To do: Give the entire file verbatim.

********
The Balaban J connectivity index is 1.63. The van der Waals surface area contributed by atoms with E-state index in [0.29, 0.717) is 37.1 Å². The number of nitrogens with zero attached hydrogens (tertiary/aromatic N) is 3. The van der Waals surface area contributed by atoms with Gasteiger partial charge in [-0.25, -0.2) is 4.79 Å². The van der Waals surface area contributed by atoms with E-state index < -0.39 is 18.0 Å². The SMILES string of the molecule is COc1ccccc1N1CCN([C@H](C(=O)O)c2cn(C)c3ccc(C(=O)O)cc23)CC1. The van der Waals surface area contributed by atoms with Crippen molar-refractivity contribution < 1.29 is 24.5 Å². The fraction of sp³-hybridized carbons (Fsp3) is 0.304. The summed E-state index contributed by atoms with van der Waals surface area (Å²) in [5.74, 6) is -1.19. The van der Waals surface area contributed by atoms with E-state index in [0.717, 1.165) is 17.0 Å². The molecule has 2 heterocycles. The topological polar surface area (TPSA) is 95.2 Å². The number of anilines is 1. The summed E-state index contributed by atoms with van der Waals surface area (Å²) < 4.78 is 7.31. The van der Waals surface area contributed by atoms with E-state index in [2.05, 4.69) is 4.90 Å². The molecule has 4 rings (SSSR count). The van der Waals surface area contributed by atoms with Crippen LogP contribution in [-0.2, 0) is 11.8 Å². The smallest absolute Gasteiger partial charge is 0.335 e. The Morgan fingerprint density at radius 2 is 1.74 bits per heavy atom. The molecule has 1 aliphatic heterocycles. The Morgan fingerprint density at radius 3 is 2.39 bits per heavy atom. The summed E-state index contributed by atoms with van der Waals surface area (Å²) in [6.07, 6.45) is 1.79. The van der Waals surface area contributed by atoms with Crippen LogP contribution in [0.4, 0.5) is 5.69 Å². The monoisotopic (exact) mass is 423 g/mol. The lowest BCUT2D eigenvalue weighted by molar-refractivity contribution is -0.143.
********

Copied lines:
The Balaban J connectivity index is 1.63. The van der Waals surface area contributed by atoms with E-state index in [0.29, 0.717) is 37.1 Å². The number of nitrogens with zero attached hydrogens (tertiary/aromatic N) is 3. The van der Waals surface area contributed by atoms with Gasteiger partial charge in [-0.25, -0.2) is 4.79 Å². The van der Waals surface area contributed by atoms with E-state index < -0.39 is 18.0 Å². The SMILES string of the molecule is COc1ccccc1N1CCN([C@H](C(=O)O)c2cn(C)c3ccc(C(=O)O)cc23)CC1. The van der Waals surface area contributed by atoms with Crippen molar-refractivity contribution < 1.29 is 24.5 Å². The fraction of sp³-hybridized carbons (Fsp3) is 0.304. The summed E-state index contributed by atoms with van der Waals surface area (Å²) in [5.74, 6) is -1.19. The van der Waals surface area contributed by atoms with E-state index in [0.717, 1.165) is 17.0 Å². The molecule has 2 heterocycles. The topological polar surface area (TPSA) is 95.2 Å². The number of anilines is 1. The summed E-state index contributed by atoms with van der Waals surface area (Å²) < 4.78 is 7.31. The van der Waals surface area contributed by atoms with E-state index in [2.05, 4.69) is 4.90 Å². The molecule has 4 rings (SSSR count). The van der Waals surface area contributed by atoms with Crippen LogP contribution in [-0.2, 0) is 11.8 Å². The smallest absolute Gasteiger partial charge is 0.335 e. The Morgan fingerprint density at radius 2 is 1.74 bits per heavy atom. The molecule has 1 aliphatic heterocycles. The Morgan fingerprint density at radius 3 is 2.39 bits per heavy atom. The summed E-state index contributed by atoms with van der Waals surface area (Å²) in [6.07, 6.45) is 1.79. The van der Waals surface area contributed by atoms with Crippen LogP contribution in [0.4, 0.5) is 5.69 Å². The monoisotopic (exact) mass is 423 g/mol. The lowest BCUT2D eigenvalue weighted by molar-refractivity contribution is -0.143.